My Golden Week in Japan kicked off in highbrow fashion with a trip to the theater. OK, so a musical production of Annie perhaps doesn’t qualify so well in that regard but it’s certainly an improvement from YouTube or a Tsutaya DVD rental. It had been years since I’d last ventured into a theater, and upon being invited to see this production of Annie at The New National Theatre Tokyo I had flashbacks to childhood trips to see pantomime with my parents and sisters at Christmas. As for the story of Annie, even though I must have seen one of the movie versions a number of times over the years, all I could recall of it were the “Tomorrow! Tomorrow!” chorus and a few bars of ‘Hard Knock Life’, (although that’s largely thanks to Jay Z rather than the original musical). A cursory bit of research for this blog post revealed that Annie goes back to an American comic strip launched in the 1920s, Little Orphan Annie, itself based on a poem written in the late 19th century. Apparently, a musical production of Annie is an annual event in Japan. This year’s ‘Annie’ seems to have something to do with Nippon TV among others, notably furikake maker Marumiya (丸美屋). In fact this is where we got our free tickets from; friends who’d sprinkled enough furikake on their rice over the months that they’d collected the requisite numbers coupons to send off and win a prize (four tickets to Annie, in this case). The freebies continued after the show with Marumiya (丸美屋) goodie bags handed out to all audience members. The New National Theatre Tokyo opened its door to the public in the late 90s. It’s a modern looking structure, all straight edges and sharp corners, decorated outside with minimalist water features. The facility is right outside one of the exits of Hatsudai Station, near Shinjuku. Not that I’d know, but people say it’s a world class facility, and the theater homepage talks of being Japan’s only national theater dedicated to opera, ballet, dance and drama. Our Annie show started at 12:00 pm. I would say nearly half of the audience were yet to enter their teenage years. (The kid sat next to me had breathing that was so nasal I initially thought they’d fallen asleep and were snoring). The production was broken down into two sittings (70 mins / 50 mins) with a 20-min interval. During the interval a small bar/cafe counter sold teas and coffees (400 yen), as well as wine and beer (too early). Profiteroles and ice cream were 500 yen. As for the production itself, well, I’m a musical / theater philistine so am really not the best audience member to pass judgement. Anyway, it was fun. The big song and dance numbers had all the requisite pizzazz and ‘jazz hands’, and the cast could certainly belt out a tune. Despite being in Japanese, the Annie story is simple enough that any language barriers were fairly negligible. Between the main numbers I was struggling a bit, and my bum started to get numb a good 20 mins before the interval. As for the cast, I’m told there are one or two ‘celebs’ in there, but they meant little to me. The part of Miss Hannigan (the drunkard who runs the orphanage) is played by Brazilian / Japanese actress and singer Marcia, and I have to say, she was brilliant, a jittering, wobbling whirl of drunk energy and sex appeal. The show is worth it for her alone. The production has two Annies (as well as two, rotating teams of child cast members, as I guess is required by Japanese law). There are two dogs, also. I don’t know whether our’s was Oz or Munroe. Whichever it was, I’m assuming the barking was improvised rather than scripted. I’m trying to think if there were any noticeable cultural differences between the Japanese musical experience and that from back home, but non jump out. Everyone clapped in the right places, and there was the usual encore to show off, and shower applause on, individual cast members. The Annie production at The New National Theatre Tokyo runs until May 8. Tickets are 8,500 yen (inc. tax). Programs (Japanese) were 2,000 yen. After the Tokyo shows, Annie is touring Japan during the summer … Osaka Umeda Arts Theater: Aug 10 - 15 Sendai Tokyo Electron Hall Miyagi: Aug 19 - 20  Nagoya Aichi Arts Center (Big Hall): Aug 25 - 27  Ueda (Nagano) Ueda Santomyuse: Sept 3 Annie (Japanese): WebsiteNEW NATIONAL THEATRE TOKYO: NNTTMap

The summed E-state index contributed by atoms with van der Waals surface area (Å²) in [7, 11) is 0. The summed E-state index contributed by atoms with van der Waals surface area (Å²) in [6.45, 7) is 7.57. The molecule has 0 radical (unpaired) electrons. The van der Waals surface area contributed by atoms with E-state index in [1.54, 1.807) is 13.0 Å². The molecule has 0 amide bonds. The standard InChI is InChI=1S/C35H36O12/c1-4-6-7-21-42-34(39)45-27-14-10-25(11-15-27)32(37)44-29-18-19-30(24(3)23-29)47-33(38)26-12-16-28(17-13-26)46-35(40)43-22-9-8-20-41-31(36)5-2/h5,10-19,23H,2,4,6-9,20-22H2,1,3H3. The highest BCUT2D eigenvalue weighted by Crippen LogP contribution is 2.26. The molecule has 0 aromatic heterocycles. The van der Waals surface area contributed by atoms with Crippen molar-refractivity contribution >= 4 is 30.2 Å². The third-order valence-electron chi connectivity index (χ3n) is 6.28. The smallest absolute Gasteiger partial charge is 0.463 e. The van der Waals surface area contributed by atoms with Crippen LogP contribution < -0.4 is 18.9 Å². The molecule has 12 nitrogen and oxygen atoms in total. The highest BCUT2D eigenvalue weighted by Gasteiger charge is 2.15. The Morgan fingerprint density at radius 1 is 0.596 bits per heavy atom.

• Living
  • Tokyo

Yakiniku party for two